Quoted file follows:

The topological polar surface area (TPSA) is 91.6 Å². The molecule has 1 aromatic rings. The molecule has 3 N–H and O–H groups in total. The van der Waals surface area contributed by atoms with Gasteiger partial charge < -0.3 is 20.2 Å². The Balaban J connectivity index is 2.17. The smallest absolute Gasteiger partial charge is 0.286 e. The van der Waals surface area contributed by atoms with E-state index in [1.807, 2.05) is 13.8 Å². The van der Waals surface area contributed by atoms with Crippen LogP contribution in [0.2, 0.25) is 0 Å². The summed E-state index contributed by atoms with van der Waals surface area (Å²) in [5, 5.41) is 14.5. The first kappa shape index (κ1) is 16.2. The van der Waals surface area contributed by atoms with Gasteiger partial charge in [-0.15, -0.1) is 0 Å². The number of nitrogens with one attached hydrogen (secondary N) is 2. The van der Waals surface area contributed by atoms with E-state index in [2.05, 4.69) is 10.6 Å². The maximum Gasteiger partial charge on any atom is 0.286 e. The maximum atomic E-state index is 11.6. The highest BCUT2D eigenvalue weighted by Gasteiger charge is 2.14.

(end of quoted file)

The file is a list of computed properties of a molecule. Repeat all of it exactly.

The topological polar surface area (TPSA) is 91.6 Å². The molecule has 1 aromatic rings. The molecule has 3 N–H and O–H groups in total. The van der Waals surface area contributed by atoms with Gasteiger partial charge < -0.3 is 20.2 Å². The Balaban J connectivity index is 2.17. The smallest absolute Gasteiger partial charge is 0.286 e. The van der Waals surface area contributed by atoms with E-state index in [1.807, 2.05) is 13.8 Å². The van der Waals surface area contributed by atoms with Crippen LogP contribution in [0.2, 0.25) is 0 Å². The summed E-state index contributed by atoms with van der Waals surface area (Å²) in [5, 5.41) is 14.5. The first kappa shape index (κ1) is 16.2. The van der Waals surface area contributed by atoms with Gasteiger partial charge in [-0.15, -0.1) is 0 Å². The number of nitrogens with one attached hydrogen (secondary N) is 2. The van der Waals surface area contributed by atoms with E-state index in [2.05, 4.69) is 10.6 Å². The maximum Gasteiger partial charge on any atom is 0.286 e. The maximum atomic E-state index is 11.6. The highest BCUT2D eigenvalue weighted by Gasteiger charge is 2.14.